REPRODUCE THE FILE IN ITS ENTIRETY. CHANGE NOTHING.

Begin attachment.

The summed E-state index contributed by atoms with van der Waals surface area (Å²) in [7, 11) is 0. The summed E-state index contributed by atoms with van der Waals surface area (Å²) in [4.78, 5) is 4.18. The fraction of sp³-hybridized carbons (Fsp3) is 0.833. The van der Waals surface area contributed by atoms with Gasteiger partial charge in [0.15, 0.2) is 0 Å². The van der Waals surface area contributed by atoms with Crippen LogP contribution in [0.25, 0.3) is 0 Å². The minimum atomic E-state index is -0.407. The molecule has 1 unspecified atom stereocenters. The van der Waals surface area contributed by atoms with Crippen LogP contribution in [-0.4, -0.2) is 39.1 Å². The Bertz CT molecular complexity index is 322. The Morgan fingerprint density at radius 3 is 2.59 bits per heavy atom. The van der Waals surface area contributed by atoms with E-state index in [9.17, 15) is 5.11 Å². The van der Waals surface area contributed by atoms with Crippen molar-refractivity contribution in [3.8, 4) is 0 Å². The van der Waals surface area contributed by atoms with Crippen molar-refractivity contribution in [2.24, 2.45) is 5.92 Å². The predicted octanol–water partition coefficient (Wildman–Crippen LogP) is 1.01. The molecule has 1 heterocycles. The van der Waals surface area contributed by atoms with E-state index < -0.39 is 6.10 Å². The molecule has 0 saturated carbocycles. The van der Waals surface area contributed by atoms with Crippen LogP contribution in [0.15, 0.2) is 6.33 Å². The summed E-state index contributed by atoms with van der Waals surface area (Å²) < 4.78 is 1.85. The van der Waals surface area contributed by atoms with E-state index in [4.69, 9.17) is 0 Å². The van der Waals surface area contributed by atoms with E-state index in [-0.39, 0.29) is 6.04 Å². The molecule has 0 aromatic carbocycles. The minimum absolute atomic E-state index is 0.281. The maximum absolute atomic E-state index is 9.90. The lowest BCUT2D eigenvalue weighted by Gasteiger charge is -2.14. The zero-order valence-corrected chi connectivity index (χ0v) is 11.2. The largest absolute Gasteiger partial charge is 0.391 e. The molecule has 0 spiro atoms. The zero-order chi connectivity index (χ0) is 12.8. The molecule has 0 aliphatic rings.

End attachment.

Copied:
The summed E-state index contributed by atoms with van der Waals surface area (Å²) in [7, 11) is 0. The summed E-state index contributed by atoms with van der Waals surface area (Å²) in [4.78, 5) is 4.18. The fraction of sp³-hybridized carbons (Fsp3) is 0.833. The van der Waals surface area contributed by atoms with Gasteiger partial charge in [0.15, 0.2) is 0 Å². The van der Waals surface area contributed by atoms with Crippen LogP contribution in [0.25, 0.3) is 0 Å². The minimum atomic E-state index is -0.407. The molecule has 1 unspecified atom stereocenters. The van der Waals surface area contributed by atoms with Crippen LogP contribution in [-0.4, -0.2) is 39.1 Å². The Bertz CT molecular complexity index is 322. The Morgan fingerprint density at radius 3 is 2.59 bits per heavy atom. The van der Waals surface area contributed by atoms with E-state index in [9.17, 15) is 5.11 Å². The van der Waals surface area contributed by atoms with Crippen molar-refractivity contribution in [3.8, 4) is 0 Å². The van der Waals surface area contributed by atoms with Crippen molar-refractivity contribution in [2.24, 2.45) is 5.92 Å². The predicted octanol–water partition coefficient (Wildman–Crippen LogP) is 1.01. The molecule has 1 heterocycles. The van der Waals surface area contributed by atoms with E-state index < -0.39 is 6.10 Å². The molecule has 0 saturated carbocycles. The van der Waals surface area contributed by atoms with Crippen LogP contribution in [0.15, 0.2) is 6.33 Å². The summed E-state index contributed by atoms with van der Waals surface area (Å²) < 4.78 is 1.85. The van der Waals surface area contributed by atoms with E-state index in [4.69, 9.17) is 0 Å². The van der Waals surface area contributed by atoms with E-state index in [-0.39, 0.29) is 6.04 Å². The molecule has 0 aromatic carbocycles. The minimum absolute atomic E-state index is 0.281. The maximum absolute atomic E-state index is 9.90. The lowest BCUT2D eigenvalue weighted by Gasteiger charge is -2.14. The zero-order valence-corrected chi connectivity index (χ0v) is 11.2. The largest absolute Gasteiger partial charge is 0.391 e. The molecule has 0 spiro atoms. The zero-order chi connectivity index (χ0) is 12.8. The molecule has 0 aliphatic rings.